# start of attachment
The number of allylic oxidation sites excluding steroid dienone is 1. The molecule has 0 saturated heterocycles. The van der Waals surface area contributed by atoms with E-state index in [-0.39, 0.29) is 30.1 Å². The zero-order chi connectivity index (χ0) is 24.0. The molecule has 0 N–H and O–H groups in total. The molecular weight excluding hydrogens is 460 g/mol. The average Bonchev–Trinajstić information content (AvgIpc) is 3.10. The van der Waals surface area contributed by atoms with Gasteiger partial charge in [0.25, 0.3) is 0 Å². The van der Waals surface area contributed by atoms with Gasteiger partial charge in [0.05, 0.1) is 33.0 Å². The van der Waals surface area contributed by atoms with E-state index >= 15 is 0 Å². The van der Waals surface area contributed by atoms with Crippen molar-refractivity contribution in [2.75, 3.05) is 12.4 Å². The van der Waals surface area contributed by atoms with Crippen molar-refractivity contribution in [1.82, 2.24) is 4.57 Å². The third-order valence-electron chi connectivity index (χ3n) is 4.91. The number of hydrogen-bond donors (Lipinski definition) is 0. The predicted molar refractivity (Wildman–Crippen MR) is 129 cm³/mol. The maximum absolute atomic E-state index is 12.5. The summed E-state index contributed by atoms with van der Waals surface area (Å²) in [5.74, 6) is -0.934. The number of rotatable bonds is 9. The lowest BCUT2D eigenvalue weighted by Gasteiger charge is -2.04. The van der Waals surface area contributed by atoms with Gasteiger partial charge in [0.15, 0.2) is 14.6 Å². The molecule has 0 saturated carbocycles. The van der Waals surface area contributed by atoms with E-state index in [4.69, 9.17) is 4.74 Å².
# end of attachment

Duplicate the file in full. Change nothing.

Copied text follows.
The number of allylic oxidation sites excluding steroid dienone is 1. The molecule has 0 saturated heterocycles. The van der Waals surface area contributed by atoms with E-state index in [-0.39, 0.29) is 30.1 Å². The zero-order chi connectivity index (χ0) is 24.0. The molecule has 0 N–H and O–H groups in total. The molecular weight excluding hydrogens is 460 g/mol. The average Bonchev–Trinajstić information content (AvgIpc) is 3.10. The van der Waals surface area contributed by atoms with Gasteiger partial charge in [0.25, 0.3) is 0 Å². The van der Waals surface area contributed by atoms with Gasteiger partial charge in [0.05, 0.1) is 33.0 Å². The van der Waals surface area contributed by atoms with E-state index >= 15 is 0 Å². The van der Waals surface area contributed by atoms with Crippen molar-refractivity contribution in [2.75, 3.05) is 12.4 Å². The van der Waals surface area contributed by atoms with Crippen molar-refractivity contribution in [1.82, 2.24) is 4.57 Å². The third-order valence-electron chi connectivity index (χ3n) is 4.91. The number of hydrogen-bond donors (Lipinski definition) is 0. The predicted molar refractivity (Wildman–Crippen MR) is 129 cm³/mol. The maximum absolute atomic E-state index is 12.5. The summed E-state index contributed by atoms with van der Waals surface area (Å²) in [5.74, 6) is -0.934. The number of rotatable bonds is 9. The lowest BCUT2D eigenvalue weighted by Gasteiger charge is -2.04. The van der Waals surface area contributed by atoms with Gasteiger partial charge in [0.15, 0.2) is 14.6 Å². The molecule has 0 saturated carbocycles. The van der Waals surface area contributed by atoms with E-state index in [4.69, 9.17) is 4.74 Å².